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Nigeria: A Nation On Death Row

Source: pointblanknews.com
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In a few months time, Africa most populous nation, Nigeria will be heading

to the polls to elect its political representatives in an electoral exercise

that has been predicted to be the fiercest yet political battle in the

history of the country and a great decider to the unity and continuous

existence of the 1914 amalgam and by extension the stability of Africa as a

whole.
For a country that has witnessed decades of military misrule and

dictatorial governments, there is a resounding appeal to ensure the

continuous play of democracy and political stability. Like every other

country, Nigeria is faced with its own challenges. The slippery war against

terrorism, where the dreaded Boko Haram group has continuously held the

country to ransom with tonnes of atrocities among which are the numerous

genocides that is claiming thousands of helpless and vulnerable lives. The

unabating kidnappings especially that of over 200 girls of Chibok Secondary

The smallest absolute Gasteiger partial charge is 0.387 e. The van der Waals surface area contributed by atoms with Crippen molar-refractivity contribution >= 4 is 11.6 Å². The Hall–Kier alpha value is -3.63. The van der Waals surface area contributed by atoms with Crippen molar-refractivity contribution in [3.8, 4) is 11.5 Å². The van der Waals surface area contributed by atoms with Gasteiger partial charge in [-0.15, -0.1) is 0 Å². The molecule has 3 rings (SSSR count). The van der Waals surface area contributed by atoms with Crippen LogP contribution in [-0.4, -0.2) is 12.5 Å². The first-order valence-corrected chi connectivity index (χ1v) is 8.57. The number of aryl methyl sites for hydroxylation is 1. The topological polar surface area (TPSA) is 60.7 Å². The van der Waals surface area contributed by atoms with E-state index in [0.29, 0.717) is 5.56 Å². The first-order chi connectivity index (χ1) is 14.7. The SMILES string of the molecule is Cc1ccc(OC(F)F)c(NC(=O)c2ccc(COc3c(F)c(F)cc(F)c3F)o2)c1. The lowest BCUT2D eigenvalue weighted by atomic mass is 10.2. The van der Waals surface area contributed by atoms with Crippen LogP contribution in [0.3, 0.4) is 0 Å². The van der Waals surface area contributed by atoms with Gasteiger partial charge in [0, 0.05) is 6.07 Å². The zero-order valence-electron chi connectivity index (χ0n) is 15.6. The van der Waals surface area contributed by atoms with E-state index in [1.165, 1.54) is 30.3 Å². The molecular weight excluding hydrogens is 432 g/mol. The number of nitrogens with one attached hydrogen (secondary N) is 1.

School and the unending massacre of many others on a nearly daily basis has

become a major source of concern to residents of the country and even the

world at large.
The current political play in the country towards the 2015 general election

points clearly towards doomsday. The country is currently divided along

partisan class laced around religion and ethnicity. While majority of

distance analysts simply see the current brouhaha as normalcy in the build

up to the election, experiences of the immediate past points otherwise.

In 2011, shortly after the presidential election which saw Mr. Goodluck

Jonathan emerged president, a devastating turmoil broke out in major states

and cities in the Northern part of Nigeria. Many who had analysed the

scenario saw it as the uprising of some individuals against the failure of

their preferred candidate to emerge victorious but far away from this

assumption, the violence that greeted the 2011 election was bitterness and

hatred concoctioned in betrayal. As against the widely reported news then,